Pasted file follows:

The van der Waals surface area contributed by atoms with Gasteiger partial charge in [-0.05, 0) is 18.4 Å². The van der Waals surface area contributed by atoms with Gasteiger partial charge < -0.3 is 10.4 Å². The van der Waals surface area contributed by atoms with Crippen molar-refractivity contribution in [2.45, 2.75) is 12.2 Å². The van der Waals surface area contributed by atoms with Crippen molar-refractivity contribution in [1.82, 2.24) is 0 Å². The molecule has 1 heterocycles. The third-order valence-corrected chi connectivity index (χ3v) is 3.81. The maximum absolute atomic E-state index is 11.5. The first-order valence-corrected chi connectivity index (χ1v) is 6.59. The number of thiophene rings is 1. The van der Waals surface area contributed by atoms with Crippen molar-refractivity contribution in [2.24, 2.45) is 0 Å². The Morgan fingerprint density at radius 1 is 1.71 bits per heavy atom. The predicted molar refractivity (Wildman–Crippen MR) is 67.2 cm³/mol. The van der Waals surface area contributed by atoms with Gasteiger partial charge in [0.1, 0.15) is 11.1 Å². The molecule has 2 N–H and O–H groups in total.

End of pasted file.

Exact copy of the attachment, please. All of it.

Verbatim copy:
The van der Waals surface area contributed by atoms with Gasteiger partial charge in [-0.05, 0) is 18.4 Å². The van der Waals surface area contributed by atoms with Gasteiger partial charge < -0.3 is 10.4 Å². The van der Waals surface area contributed by atoms with Crippen molar-refractivity contribution in [2.45, 2.75) is 12.2 Å². The van der Waals surface area contributed by atoms with Crippen molar-refractivity contribution in [1.82, 2.24) is 0 Å². The molecule has 1 heterocycles. The third-order valence-corrected chi connectivity index (χ3v) is 3.81. The maximum absolute atomic E-state index is 11.5. The first-order valence-corrected chi connectivity index (χ1v) is 6.59. The number of thiophene rings is 1. The van der Waals surface area contributed by atoms with Crippen molar-refractivity contribution in [2.24, 2.45) is 0 Å². The Morgan fingerprint density at radius 1 is 1.71 bits per heavy atom. The predicted molar refractivity (Wildman–Crippen MR) is 67.2 cm³/mol. The van der Waals surface area contributed by atoms with Gasteiger partial charge in [0.1, 0.15) is 11.1 Å². The molecule has 2 N–H and O–H groups in total.